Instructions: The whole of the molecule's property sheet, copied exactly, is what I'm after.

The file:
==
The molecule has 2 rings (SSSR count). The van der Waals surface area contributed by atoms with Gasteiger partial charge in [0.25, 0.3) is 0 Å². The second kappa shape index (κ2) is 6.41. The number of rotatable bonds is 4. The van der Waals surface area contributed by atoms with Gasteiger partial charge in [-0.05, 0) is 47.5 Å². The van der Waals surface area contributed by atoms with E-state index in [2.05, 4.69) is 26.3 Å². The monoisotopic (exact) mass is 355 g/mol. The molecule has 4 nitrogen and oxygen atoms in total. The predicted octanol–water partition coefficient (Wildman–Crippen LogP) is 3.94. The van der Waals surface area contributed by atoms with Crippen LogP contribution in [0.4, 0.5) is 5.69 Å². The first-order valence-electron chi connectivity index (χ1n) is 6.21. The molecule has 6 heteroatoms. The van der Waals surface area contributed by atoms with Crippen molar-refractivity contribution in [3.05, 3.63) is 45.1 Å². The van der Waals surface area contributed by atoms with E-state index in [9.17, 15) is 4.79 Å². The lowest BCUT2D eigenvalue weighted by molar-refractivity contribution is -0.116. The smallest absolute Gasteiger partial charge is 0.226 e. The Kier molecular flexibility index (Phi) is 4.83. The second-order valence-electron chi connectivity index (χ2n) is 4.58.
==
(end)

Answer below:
The molecule has 2 rings (SSSR count). The van der Waals surface area contributed by atoms with Gasteiger partial charge in [0.25, 0.3) is 0 Å². The second kappa shape index (κ2) is 6.41. The number of rotatable bonds is 4. The van der Waals surface area contributed by atoms with Gasteiger partial charge in [-0.05, 0) is 47.5 Å². The van der Waals surface area contributed by atoms with E-state index in [2.05, 4.69) is 26.3 Å². The monoisotopic (exact) mass is 355 g/mol. The molecule has 4 nitrogen and oxygen atoms in total. The predicted octanol–water partition coefficient (Wildman–Crippen LogP) is 3.94. The van der Waals surface area contributed by atoms with Crippen LogP contribution in [0.4, 0.5) is 5.69 Å². The first-order valence-electron chi connectivity index (χ1n) is 6.21. The molecule has 6 heteroatoms. The van der Waals surface area contributed by atoms with Crippen molar-refractivity contribution in [3.05, 3.63) is 45.1 Å². The van der Waals surface area contributed by atoms with E-state index in [9.17, 15) is 4.79 Å². The lowest BCUT2D eigenvalue weighted by molar-refractivity contribution is -0.116. The smallest absolute Gasteiger partial charge is 0.226 e. The Kier molecular flexibility index (Phi) is 4.83. The second-order valence-electron chi connectivity index (χ2n) is 4.58.